Duke of Monmouth's Rebellion (student article)

Edward Hyde (1607-1674) - Lord Chancellor from 1660 to 1667, during the reign of Charles II, Edward Hyde, Earl of Clarendon, had gone into exile during the Interregnum. Hyde's daughter Anne was married to James II from 1660 until her death in 1671. Edward Hyde also authored History of the Rebellion, an account of the downfall of Charles I.

Edward Russell, Earl of Orford (student article)

Elizabeth Gaunt (student article)

English Bill of Rights and Its Influence on U.S. Constitution (student article)

Entrance of William - William's celebrated arrival in London.

Father Petre - Jesuit advisor to James II, was denied appointment to Cardinal by Pope Innocent XII. Considered untrustworthy and opportunistic. Fled during Glorious Revolution, died in obscurity.

Flight of James II - In late November, James II decided to flee to France with his wife, Mary of Modena) and his son (the new Prince of Wales, "The Great Pretender"). Disguising himself as a common sailor, in the early hours of Tuesday, Dec. 11, 1688, he crossed the Thames River in a rowboat, tossing the Great Seal into the river. Recognized and captured on a small coastal isle, James was detained in a nearby fishing village. James returned to London on Dec. 16. On orders of William, James left London for Rochester two days later. Fleeing from Rochester on Dec. 23, James again took flight for France, where he arrived near Calais two days later. James never returned to England.

Frederick Schomberg - The Duke of Schomberg served William as his second in command during the invasion of England.

Godden v. Hales - Contrived lawsuit used by James II to increase his power to suspend and dispense with the acts of Parliament.

Henry Compton (student article)

Invitation to William - Sent to the Prince of Orange by the "Immortal Seven" (highly respected figures of the time) the Invitation went out during the Trial of the Seven Bishops. The letter was carried to the Netherlands by Athur Herbert, Earl of Torrington. Identifying themselves by a secret code, the signatories made it clear to William that he could count on their certain support upon his landing. Signed by: William Cavendish, Charles Talbot, Thomas Osborne, Bishop of London Henry Compton, Edward Russell, Henry Sidney, and Richard Lumley.

James I - (reigned 1603-1625) - In 1603, Queen Elizabeth (last of the Tudors) died, leaving no children. She was replaced by her near relative James, who became the first of the Stewart Kings of England. James was considered educated, and authored a popular book on witchcraft. He also directed the publication of the Bible that remains in use to this day. The famous Gunpowder Plot occurred during his reign, only serving to increase the persecution of Catholics in England. A number of scandals during his administration, as well as his much-rumored homosexuality, brought suspicion on his rule. James reigned until 1625, when he died of natural causes. His ill-fated son, Charles I, was next in line to the throne.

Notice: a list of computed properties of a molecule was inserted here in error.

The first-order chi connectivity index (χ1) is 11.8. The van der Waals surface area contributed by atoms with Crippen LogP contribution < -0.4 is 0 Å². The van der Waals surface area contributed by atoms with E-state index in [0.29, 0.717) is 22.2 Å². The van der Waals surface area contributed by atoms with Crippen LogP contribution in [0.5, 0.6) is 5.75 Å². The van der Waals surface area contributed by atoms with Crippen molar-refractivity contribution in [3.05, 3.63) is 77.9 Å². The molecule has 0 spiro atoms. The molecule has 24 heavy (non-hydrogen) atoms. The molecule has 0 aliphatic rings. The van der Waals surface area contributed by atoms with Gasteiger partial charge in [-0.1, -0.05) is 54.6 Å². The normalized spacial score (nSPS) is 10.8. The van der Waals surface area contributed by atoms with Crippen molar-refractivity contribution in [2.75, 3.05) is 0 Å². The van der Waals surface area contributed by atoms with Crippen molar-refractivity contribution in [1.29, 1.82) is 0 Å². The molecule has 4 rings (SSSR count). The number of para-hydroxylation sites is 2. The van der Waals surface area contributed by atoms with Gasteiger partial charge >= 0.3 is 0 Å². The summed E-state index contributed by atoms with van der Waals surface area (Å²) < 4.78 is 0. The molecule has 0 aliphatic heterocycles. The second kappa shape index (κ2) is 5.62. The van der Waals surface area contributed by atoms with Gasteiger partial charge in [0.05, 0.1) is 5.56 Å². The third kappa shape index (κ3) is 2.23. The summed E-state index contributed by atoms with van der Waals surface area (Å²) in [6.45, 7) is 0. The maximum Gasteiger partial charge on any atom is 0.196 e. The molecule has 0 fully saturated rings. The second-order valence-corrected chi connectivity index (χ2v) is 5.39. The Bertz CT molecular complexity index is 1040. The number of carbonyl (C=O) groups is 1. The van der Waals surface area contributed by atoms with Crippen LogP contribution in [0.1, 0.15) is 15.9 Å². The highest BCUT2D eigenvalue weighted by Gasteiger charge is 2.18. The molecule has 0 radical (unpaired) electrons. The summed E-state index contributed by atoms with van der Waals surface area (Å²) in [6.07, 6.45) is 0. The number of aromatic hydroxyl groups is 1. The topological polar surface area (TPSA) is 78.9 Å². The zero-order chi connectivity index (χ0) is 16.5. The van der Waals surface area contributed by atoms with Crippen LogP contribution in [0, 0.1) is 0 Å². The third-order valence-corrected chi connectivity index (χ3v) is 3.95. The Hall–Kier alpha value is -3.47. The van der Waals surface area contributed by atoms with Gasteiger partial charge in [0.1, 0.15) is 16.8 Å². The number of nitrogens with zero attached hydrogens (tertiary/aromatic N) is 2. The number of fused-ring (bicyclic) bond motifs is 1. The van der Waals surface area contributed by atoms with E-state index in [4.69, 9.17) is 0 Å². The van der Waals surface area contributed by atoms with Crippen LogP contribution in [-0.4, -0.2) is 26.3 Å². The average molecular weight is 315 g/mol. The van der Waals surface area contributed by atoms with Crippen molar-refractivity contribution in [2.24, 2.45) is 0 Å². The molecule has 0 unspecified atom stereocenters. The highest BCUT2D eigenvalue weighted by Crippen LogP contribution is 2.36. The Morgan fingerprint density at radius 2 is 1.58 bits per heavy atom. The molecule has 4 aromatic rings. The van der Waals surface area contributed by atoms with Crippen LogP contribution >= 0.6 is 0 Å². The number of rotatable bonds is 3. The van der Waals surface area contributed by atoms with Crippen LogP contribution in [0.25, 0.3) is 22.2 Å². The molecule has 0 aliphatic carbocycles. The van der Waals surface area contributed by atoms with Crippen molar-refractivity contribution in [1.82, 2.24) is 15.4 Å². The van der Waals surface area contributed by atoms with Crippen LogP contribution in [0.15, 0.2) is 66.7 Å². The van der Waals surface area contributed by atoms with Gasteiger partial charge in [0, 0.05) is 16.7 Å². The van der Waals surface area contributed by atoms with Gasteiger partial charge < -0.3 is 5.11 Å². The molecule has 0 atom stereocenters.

James II (reigned 1685-1688) - In 1685, James II became King after the death of his older brother, Charles II. Like his brother Charles, James, who was Duke of York prior to becoming King, had many exciting adventures in Europe as a wandering prince in exile from 1649 to 1660. His first marriage was to Anne Hyde, who helped James convert to the Catholic faith in the late 1660's. Anne Hyde died in 1671. The daughters of James and Anne Hyde, Mary and Anne, would play an important part in the changes to come. In 1673 James married another Catholic, Mary of Modena, a young Italian princess. James was stubborn, and only put his trust in a few close conniving advisors and flatterers. Dull witted and pious, he surrounded himself with "yes men." and conspiratorial characters, such as Sunderland, Father Petre, and "Lying Dick" Talbot. James' attempts to increase the power of Catholics, through the Declarations of Indulgence in 1687 and 1688, only served to antagonize Parliament and the Anglican establishment. His short reign ended with the Glorious Revolution at the arrival of William, Prince of Orange. In late Dec. 1688, James, his wife, and their son, The Prince of Wales, who had been born in June 1688, fled to France. After 13 years of bitter exile, James died near Paris in 1701.